$170,000 flying car finally takes off

Samson Sky

The Samson Sky Switchblade, a three-wheeled, road-legal flying machine has made its maiden flight. The Switchblade ascended to 500 feet above Grant County Airport in Washington and was airborne for around six minutes before landing safely.

“The Switchblade handled great, I’m excited to be the first to fly it away from the ground,” said brave test pilot Robert Moehle.

It’s taken 14 years to get this flying car off the ground but this is a major step towards Switchblades being seen on the roads and in the skies all over the world. Powered by a three-cylinder 190-hp hybrid engine, the Switchblade has a claimed maximum airspeed of 200 mph and can fly as high as 13,000 feet, or zip along at up to 125 mph on the ground. Its range is reckoned to be 450 miles.

The transition from airplane to automobile takes around three minutes as the wings fold back beneath the bodywork and the tail retracts so that it can be driven on the road and parked back in your garage. As it’s a trike you can drive it on a car license or, in some states, even just a motorcycle license. You’ll also need a private pilots’ license to take to the air, of course.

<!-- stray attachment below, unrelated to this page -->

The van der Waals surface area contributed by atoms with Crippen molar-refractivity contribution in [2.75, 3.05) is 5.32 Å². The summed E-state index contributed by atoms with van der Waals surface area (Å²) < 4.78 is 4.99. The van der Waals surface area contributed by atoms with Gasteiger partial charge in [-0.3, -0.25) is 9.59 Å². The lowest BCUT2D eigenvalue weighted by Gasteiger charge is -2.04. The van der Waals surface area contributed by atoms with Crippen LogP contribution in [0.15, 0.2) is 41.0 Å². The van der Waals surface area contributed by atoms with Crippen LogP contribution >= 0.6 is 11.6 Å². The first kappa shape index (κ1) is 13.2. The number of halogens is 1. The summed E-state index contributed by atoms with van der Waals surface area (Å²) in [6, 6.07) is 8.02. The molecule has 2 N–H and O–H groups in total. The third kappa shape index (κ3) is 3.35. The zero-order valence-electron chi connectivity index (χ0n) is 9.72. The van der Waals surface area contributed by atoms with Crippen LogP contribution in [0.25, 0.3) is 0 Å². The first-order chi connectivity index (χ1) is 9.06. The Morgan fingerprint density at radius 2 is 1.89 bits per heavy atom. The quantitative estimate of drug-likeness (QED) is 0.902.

On top of that you will need to be handy with a wrench as the Switchblade sits in the Experimental/Homebuilt category, which means the owner has to assemble 51 percent of the vehicle. Samson Sky says the easiest way will be to attend one of its Builder Assist Centers where its experts will help you put the kit together in a week.

Switchblade prices start at $170,000, rising to $770,000 for the luxurious Limited which comes with upmarket materials and head-up displays. The company has reportedly received more than 2300 reservations from all 50 U.S. states and a further 57 countries.